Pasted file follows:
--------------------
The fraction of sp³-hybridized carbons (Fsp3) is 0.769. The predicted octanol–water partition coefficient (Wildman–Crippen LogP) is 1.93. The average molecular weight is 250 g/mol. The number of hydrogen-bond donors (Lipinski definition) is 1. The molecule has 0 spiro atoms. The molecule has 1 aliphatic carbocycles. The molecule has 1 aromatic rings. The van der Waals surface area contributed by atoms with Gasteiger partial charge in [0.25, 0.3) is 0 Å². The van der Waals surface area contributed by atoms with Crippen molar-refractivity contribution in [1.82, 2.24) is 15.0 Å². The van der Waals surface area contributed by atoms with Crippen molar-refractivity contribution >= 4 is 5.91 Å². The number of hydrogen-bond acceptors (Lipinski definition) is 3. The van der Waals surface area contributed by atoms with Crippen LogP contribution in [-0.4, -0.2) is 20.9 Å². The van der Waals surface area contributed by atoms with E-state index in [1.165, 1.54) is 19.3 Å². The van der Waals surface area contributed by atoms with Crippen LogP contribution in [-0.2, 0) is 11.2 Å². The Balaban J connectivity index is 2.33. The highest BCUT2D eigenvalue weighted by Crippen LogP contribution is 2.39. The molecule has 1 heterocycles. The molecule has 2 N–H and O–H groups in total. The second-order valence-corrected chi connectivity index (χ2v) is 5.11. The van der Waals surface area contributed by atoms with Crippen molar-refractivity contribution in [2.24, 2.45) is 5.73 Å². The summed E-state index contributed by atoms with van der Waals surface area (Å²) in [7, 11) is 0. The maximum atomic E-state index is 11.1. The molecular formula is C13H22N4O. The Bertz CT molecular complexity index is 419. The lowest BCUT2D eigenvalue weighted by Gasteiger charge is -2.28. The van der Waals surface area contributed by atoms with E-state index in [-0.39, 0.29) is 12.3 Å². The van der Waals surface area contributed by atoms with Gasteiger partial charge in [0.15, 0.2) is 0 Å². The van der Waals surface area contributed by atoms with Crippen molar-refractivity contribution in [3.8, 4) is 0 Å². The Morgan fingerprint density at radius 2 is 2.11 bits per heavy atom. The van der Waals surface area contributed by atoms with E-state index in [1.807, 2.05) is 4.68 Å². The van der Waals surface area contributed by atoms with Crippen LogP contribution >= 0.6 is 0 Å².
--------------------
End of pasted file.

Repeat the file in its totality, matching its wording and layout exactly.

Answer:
The fraction of sp³-hybridized carbons (Fsp3) is 0.769. The predicted octanol–water partition coefficient (Wildman–Crippen LogP) is 1.93. The average molecular weight is 250 g/mol. The number of hydrogen-bond donors (Lipinski definition) is 1. The molecule has 0 spiro atoms. The molecule has 1 aliphatic carbocycles. The molecule has 1 aromatic rings. The van der Waals surface area contributed by atoms with Gasteiger partial charge in [0.25, 0.3) is 0 Å². The van der Waals surface area contributed by atoms with Crippen molar-refractivity contribution in [1.82, 2.24) is 15.0 Å². The van der Waals surface area contributed by atoms with Crippen molar-refractivity contribution >= 4 is 5.91 Å². The number of hydrogen-bond acceptors (Lipinski definition) is 3. The van der Waals surface area contributed by atoms with Crippen LogP contribution in [-0.4, -0.2) is 20.9 Å². The van der Waals surface area contributed by atoms with E-state index in [1.165, 1.54) is 19.3 Å². The van der Waals surface area contributed by atoms with Crippen LogP contribution in [-0.2, 0) is 11.2 Å². The Balaban J connectivity index is 2.33. The highest BCUT2D eigenvalue weighted by Crippen LogP contribution is 2.39. The molecule has 1 heterocycles. The molecule has 2 N–H and O–H groups in total. The second-order valence-corrected chi connectivity index (χ2v) is 5.11. The van der Waals surface area contributed by atoms with Crippen molar-refractivity contribution in [2.24, 2.45) is 5.73 Å². The summed E-state index contributed by atoms with van der Waals surface area (Å²) in [7, 11) is 0. The maximum atomic E-state index is 11.1. The molecular formula is C13H22N4O. The Bertz CT molecular complexity index is 419. The lowest BCUT2D eigenvalue weighted by Gasteiger charge is -2.28. The van der Waals surface area contributed by atoms with E-state index in [-0.39, 0.29) is 12.3 Å². The van der Waals surface area contributed by atoms with Gasteiger partial charge in [0.15, 0.2) is 0 Å². The van der Waals surface area contributed by atoms with Crippen molar-refractivity contribution in [3.8, 4) is 0 Å². The Morgan fingerprint density at radius 2 is 2.11 bits per heavy atom. The van der Waals surface area contributed by atoms with E-state index in [1.807, 2.05) is 4.68 Å². The van der Waals surface area contributed by atoms with Crippen LogP contribution >= 0.6 is 0 Å².